On the other hand, the intentions of Oxford Women's Liberation remained clear, and more in sync with national trends. During May of 1973, the group held a conference weekend called "Woman's Free Space--Not Place." The conference, which 4300 funding from Student Senate, covered women's health through a Gynecological Self Help Clinic demonstration and talks on contraception, Women Writers, Feminism and Socialism, Men's Consciousness Raising, and Gay Women. In an opening speech, Oxford Women's Liberation asserted that "By working together and learning together we can define a new and free space in which to live. A woman' place need not be only in the home but wherever she chooses." (15) The conference closed with a Consciousness Raising session in the United Campus Ministry House. Oxford Women's Liberation, which was also involved with various feminist protests on campus, used the formats of panels and workshops to inform their activism.

   Later, in 1979, AWS was becoming a bit more political in regard to issues of women's safety. however, AWS still was not the intensely political group it is today. AWS continued to use panels and speakers as an opportunity to educate students at Miami, and in March, their annual awareness week was entitled "Men and Women: Breaking the Bonds of Tradition." The opening seminar was entitled "The New Sexuality." Other scheduled events centered around women's relationships with men,, showing that the group's focus was still not terribly political, rather centered around typical roles women played. Titles of panels included "Marriage and Career: Changing Roles at Six O'clock, and "Men: Dealing With the New Woman." Phyllis Chesler, the author of Women and Madness spoke in the middle of the week on "Modern Women and the Male Mind." AWS Awareness Week seems focused on how men and women relate, not on issues of liberation.(16)

   By 1982, activist and Assistant Professor of philosophy Linda Singer was on Miami's campus. That October, Singer presented a slide show distributed by Women Against Sexist Violence that addressed violence and pornography. "Educating students about such problems might make it easier to prevent future abuse, Singer said." (17) This was not the only time that the issue of pornography was raised on campus. Protest arose in 1987 when the Playboy "Advisor". James Petersen was scheduled to speak on campus, and again in 1991 when Christie Hefner visited. Each instance gave activists a chance to educate the Oxford community about pornography's harm to women.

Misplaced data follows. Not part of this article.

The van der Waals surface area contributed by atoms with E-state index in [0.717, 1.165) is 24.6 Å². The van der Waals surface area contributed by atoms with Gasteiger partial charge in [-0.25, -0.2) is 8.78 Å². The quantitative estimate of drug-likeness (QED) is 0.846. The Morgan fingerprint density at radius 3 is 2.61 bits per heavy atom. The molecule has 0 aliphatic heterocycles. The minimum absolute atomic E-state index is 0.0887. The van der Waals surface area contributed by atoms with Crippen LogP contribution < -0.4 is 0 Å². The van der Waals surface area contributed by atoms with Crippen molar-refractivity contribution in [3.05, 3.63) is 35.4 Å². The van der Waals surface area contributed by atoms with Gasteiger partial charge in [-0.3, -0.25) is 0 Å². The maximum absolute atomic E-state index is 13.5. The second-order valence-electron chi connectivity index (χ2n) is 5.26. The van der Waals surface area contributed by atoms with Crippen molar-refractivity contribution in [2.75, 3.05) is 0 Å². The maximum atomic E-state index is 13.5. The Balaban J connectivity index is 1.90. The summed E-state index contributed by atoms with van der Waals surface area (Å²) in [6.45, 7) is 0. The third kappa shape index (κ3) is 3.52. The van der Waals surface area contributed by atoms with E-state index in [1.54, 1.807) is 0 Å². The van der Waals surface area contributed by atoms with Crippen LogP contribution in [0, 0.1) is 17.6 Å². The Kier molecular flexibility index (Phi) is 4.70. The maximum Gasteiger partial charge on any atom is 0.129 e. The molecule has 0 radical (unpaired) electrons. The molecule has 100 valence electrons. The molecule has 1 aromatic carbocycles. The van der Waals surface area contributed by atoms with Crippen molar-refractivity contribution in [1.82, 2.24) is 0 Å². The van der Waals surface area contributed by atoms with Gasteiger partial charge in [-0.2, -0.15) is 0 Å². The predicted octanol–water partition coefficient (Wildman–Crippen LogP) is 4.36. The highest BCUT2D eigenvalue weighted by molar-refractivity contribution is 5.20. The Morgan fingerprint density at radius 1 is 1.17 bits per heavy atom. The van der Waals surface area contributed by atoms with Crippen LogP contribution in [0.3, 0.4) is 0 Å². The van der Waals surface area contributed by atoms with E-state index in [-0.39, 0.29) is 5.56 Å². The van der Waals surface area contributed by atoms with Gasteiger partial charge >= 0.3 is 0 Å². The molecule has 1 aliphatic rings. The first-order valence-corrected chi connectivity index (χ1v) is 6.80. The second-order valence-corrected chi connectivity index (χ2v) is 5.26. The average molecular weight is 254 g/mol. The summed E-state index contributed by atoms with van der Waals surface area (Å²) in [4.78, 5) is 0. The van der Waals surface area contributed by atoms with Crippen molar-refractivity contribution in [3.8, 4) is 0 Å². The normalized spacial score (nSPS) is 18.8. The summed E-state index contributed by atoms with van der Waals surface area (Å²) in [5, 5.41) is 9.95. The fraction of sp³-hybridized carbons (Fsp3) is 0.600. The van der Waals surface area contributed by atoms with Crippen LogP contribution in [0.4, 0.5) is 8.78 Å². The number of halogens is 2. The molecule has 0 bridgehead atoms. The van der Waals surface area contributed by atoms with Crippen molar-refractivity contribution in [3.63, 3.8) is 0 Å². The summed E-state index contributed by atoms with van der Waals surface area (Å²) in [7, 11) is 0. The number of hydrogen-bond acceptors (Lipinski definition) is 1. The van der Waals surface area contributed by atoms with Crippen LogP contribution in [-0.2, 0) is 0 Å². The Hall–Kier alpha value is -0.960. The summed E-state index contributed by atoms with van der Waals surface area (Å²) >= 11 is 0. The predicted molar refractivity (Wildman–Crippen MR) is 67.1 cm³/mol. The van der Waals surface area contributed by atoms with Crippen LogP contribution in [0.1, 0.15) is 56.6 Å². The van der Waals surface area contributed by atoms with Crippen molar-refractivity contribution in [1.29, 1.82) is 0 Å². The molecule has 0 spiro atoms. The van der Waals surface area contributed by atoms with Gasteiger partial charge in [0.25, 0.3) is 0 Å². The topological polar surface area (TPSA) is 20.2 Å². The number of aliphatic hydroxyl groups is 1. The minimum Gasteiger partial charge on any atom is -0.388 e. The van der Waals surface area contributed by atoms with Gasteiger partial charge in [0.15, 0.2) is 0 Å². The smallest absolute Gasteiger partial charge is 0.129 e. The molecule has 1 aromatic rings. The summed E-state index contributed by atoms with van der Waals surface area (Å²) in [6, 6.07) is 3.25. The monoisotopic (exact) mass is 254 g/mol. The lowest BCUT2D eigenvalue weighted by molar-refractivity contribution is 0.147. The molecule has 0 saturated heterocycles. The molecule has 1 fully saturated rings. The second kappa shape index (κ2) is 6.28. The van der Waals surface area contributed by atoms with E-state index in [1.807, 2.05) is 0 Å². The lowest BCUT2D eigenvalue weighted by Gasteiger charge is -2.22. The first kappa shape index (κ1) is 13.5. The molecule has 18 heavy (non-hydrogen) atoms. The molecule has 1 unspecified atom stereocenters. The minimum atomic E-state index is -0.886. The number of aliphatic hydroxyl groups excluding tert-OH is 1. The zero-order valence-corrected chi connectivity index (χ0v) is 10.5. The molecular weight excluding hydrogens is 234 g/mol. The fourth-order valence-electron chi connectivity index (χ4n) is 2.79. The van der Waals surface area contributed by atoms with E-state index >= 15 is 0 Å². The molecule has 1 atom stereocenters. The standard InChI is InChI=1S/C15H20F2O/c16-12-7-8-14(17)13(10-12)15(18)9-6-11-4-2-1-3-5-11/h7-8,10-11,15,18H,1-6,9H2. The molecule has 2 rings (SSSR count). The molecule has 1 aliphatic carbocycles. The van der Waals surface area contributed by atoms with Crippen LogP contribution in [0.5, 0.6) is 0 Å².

A different type of learning experience was created in 1985, when a women's writing workshop developed as Diane Wright's Western College Program Senior Project. The women in the workshop shared their writings and experiences and the group became a valuable locus of support for those involved. (18) After Wright graduated, she funded a journal entitled "Common Language" that allowed women a voice through creative writing. (19) Wright's activism at Miami through education was carried off this campus, and into her life following graduation, and was an interesting manifestation of her feminism.

   By the 1992-93 school year, the climate of conferences had changed dramatically and university activities provided valuable opportunities for discourse by raising and examining feminist issues. Activist took advantage of any opportunity made available. In the fall of 1992, Miami University Theatre produced a play by Wendy Wasserstein called The Heidi Chronicles The play purports to be review of the women's liberation movement and reviews typically call it a feminist drama. Sally Harrison-Pepper, a professor in the Western College Program, was the dramaturgy and organized a series of lectures. The series examined the play, it's treatment of the movement, Women in Theatre, and Women in Art. Harrison-Pepper also team taught a class entitled "Women and Theatre: The Politics of Representation" that addressed issues of women's voice in theater, among other things. The activity surrounding the production gave activists a wonderful chance to initiate discussion about feminist issues.